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Cancer Immunol Immunother. 1994 Sep;39(3):141-7.

Activation markers on T cells infiltrating melanoma metastases after therapy with dinitrophenyl-conjugated vaccine.

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Thomas Jefferson University, Division of Neoplastic Diseases, Philadelphia, PA 19107.


Treatment of metastatic melanoma patients with an autologous vaccine modified by the hapten, dinitrophenyl (DNP), produces a striking immunological effect: the induction of clinically evident inflammatory responses in metastatic tumors. Histological examination shows these tumors to be infiltrated with T lymphocytes. We studied the expression of activation markers on those cells and compared them with matched peripheral blood lymphocytes (PBL) and with lymphocytes extracted from metastases before treatment with DNP-conjugated vaccine. The median fraction of cells that were T cells in post-vaccine tumors was 41%, as compared with 9% in pre-treatment tumors, and those T cells were predominantly CD8+ (mean CD8/CD4 ratio = 5.0). A high proportion of both pre- and post-treatment infiltrating T cells expressed HLA-DR (mean +/- SE = 48% +/- 4%), CD69 (56% +/- 7%), and ganglioside GD3 (68% +/- 5%). This distinguished them from matched PBL in which expression of those markers was significantly lower (HLA-DR = 10% +/- 2%; CD69 = 2% +/- 0.4%; GD3 = 49% +/- 4%). These changes were not accompanied by increased cell-surface expression of interleukin-2 (IL-2) receptors, either CD25 or p75, which were expressed by 1%-2% and 12% of tumor-infiltrating lymphocytes (TIL), respectively. The pattern of activation marker expression that we identified appears to be characteristic of tissue T cells with the memory phenotype. The low expression of IL-2 receptors could indicate functional impairment of TIL in situ, perhaps because of inhibitory molecules produced by melanoma cells.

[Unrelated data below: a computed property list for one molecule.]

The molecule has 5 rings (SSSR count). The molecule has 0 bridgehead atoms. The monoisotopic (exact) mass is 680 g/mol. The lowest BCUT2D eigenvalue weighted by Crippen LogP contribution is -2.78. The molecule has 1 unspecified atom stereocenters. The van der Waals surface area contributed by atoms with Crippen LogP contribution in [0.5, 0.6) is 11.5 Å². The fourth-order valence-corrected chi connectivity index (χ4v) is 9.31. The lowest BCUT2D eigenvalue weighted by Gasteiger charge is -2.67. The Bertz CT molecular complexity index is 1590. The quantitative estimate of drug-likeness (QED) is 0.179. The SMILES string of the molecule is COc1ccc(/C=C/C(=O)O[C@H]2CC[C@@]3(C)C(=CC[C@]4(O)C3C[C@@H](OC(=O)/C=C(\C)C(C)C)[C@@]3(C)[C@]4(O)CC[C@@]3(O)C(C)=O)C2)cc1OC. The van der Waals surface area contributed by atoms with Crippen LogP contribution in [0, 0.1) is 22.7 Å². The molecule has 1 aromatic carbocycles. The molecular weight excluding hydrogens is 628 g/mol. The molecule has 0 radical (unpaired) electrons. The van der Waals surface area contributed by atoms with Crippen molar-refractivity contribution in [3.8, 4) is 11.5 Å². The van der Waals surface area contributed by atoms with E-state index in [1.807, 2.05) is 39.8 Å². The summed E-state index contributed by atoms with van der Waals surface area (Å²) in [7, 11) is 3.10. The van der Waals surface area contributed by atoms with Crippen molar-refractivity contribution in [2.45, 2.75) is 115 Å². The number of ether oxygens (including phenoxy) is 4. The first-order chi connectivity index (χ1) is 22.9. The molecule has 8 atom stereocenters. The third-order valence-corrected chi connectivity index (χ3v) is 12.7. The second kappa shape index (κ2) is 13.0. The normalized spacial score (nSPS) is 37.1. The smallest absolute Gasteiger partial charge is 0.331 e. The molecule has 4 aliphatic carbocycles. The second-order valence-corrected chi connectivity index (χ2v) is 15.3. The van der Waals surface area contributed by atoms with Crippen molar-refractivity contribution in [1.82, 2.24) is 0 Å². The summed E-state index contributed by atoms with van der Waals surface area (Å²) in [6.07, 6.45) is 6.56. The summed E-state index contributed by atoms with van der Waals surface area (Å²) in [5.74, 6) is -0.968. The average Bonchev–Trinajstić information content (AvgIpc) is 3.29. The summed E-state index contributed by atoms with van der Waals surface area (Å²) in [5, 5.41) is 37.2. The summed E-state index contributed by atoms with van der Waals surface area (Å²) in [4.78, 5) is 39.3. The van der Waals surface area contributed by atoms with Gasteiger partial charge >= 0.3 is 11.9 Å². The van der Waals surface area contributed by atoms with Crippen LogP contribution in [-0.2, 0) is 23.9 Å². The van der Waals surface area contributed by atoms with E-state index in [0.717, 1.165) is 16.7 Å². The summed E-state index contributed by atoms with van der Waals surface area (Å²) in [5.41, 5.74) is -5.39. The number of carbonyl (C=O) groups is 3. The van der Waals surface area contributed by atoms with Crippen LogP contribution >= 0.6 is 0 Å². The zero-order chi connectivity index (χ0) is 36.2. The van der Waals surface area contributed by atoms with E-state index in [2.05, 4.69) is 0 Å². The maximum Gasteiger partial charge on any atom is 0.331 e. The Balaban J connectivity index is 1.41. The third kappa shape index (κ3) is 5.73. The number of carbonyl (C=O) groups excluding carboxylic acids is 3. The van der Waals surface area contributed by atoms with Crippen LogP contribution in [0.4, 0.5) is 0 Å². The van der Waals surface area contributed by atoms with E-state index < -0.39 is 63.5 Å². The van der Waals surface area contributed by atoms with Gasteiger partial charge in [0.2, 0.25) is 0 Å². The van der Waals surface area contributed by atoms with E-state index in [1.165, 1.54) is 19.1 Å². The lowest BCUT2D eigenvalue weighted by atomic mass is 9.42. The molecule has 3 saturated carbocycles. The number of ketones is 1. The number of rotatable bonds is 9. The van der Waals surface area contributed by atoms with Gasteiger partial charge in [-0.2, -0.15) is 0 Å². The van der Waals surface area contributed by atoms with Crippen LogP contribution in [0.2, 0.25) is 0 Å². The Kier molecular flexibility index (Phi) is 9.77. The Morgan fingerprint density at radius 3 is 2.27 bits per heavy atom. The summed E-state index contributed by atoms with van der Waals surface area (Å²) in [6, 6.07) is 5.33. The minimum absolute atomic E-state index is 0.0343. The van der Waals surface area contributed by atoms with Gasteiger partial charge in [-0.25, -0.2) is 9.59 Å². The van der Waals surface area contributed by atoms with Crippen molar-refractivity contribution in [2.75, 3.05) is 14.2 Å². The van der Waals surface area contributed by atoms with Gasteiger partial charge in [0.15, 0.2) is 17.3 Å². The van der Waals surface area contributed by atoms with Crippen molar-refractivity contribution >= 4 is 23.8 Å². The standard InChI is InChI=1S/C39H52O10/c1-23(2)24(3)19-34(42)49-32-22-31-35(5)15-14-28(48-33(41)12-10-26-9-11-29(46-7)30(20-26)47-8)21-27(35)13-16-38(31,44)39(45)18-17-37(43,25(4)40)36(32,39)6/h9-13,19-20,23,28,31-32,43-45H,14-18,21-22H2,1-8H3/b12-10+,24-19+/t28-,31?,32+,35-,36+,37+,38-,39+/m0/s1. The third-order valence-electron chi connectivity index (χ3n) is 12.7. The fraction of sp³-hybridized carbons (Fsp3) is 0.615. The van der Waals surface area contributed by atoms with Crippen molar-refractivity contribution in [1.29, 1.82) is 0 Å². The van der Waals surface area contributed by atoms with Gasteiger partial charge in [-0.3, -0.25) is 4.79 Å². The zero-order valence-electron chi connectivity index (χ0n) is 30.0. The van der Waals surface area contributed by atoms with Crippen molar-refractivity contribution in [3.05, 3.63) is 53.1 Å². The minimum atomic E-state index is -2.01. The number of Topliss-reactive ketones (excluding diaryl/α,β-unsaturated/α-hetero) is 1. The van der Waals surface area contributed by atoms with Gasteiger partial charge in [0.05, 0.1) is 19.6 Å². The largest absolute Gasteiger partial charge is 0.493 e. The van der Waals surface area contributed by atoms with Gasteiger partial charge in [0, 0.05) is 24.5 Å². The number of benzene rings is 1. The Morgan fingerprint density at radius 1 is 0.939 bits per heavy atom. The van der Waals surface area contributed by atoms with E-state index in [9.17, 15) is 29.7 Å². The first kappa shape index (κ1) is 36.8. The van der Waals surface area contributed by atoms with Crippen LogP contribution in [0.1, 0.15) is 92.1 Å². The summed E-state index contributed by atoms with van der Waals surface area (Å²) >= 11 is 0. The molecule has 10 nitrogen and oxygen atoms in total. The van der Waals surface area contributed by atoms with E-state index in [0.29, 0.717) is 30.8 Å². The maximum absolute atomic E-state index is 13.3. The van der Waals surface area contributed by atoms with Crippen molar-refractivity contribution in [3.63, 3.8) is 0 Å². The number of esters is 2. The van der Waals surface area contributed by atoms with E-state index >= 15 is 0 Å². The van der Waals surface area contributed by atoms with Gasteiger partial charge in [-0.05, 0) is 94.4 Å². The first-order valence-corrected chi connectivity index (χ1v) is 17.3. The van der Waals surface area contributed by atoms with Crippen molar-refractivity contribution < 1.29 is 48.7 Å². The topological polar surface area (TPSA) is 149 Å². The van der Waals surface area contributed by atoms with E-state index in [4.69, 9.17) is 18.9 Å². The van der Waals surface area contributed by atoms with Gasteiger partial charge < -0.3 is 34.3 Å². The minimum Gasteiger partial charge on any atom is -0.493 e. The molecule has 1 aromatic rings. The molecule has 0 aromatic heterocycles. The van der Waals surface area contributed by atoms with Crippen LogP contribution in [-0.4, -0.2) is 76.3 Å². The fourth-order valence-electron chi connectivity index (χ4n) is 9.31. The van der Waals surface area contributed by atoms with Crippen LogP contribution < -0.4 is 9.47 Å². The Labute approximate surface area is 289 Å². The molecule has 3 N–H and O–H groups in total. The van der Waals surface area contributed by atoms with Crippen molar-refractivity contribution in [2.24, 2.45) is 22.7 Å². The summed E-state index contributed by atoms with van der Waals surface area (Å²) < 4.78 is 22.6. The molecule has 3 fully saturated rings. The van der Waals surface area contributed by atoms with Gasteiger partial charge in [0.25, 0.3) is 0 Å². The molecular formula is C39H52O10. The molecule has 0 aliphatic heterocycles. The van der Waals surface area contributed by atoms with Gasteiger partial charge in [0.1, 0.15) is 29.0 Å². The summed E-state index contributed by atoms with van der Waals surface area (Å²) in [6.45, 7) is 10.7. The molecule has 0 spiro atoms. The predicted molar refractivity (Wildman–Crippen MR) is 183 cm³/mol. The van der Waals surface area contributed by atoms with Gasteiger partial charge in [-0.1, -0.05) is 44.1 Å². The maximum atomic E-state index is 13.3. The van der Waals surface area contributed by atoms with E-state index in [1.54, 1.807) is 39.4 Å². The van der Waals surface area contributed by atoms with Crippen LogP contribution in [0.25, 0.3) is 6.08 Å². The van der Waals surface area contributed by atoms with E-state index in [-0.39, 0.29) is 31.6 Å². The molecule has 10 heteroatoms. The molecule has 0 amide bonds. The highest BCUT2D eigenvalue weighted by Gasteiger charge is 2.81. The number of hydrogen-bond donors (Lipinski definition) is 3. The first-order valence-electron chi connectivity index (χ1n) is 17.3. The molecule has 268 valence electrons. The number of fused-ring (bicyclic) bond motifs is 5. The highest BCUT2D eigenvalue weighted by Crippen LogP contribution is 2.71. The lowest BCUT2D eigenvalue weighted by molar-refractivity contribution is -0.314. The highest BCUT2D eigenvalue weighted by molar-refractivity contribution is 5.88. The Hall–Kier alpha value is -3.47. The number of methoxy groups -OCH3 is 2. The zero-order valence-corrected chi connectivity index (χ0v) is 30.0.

[Indexed for MEDLINE]

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